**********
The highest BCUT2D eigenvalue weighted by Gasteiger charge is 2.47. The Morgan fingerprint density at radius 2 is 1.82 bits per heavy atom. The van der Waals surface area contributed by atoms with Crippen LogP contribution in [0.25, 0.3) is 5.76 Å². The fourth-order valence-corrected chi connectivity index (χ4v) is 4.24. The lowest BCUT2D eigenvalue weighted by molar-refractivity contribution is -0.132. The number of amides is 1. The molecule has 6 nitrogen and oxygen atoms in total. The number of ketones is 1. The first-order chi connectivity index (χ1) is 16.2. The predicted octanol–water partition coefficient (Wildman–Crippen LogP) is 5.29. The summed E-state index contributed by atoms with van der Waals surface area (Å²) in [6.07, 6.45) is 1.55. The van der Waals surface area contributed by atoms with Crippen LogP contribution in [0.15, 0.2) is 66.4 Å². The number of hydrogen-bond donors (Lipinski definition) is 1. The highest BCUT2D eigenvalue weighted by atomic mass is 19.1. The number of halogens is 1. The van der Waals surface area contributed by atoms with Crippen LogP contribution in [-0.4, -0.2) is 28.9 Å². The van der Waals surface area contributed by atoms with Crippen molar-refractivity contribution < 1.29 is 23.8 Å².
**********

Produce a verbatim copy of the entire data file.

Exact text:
The highest BCUT2D eigenvalue weighted by Gasteiger charge is 2.47. The Morgan fingerprint density at radius 2 is 1.82 bits per heavy atom. The van der Waals surface area contributed by atoms with Crippen LogP contribution in [0.25, 0.3) is 5.76 Å². The fourth-order valence-corrected chi connectivity index (χ4v) is 4.24. The lowest BCUT2D eigenvalue weighted by molar-refractivity contribution is -0.132. The number of amides is 1. The molecule has 6 nitrogen and oxygen atoms in total. The number of ketones is 1. The first-order chi connectivity index (χ1) is 16.2. The predicted octanol–water partition coefficient (Wildman–Crippen LogP) is 5.29. The summed E-state index contributed by atoms with van der Waals surface area (Å²) in [6.07, 6.45) is 1.55. The van der Waals surface area contributed by atoms with Crippen LogP contribution in [0.15, 0.2) is 66.4 Å². The number of hydrogen-bond donors (Lipinski definition) is 1. The highest BCUT2D eigenvalue weighted by atomic mass is 19.1. The number of halogens is 1. The van der Waals surface area contributed by atoms with Crippen LogP contribution in [-0.4, -0.2) is 28.9 Å². The van der Waals surface area contributed by atoms with Crippen molar-refractivity contribution < 1.29 is 23.8 Å².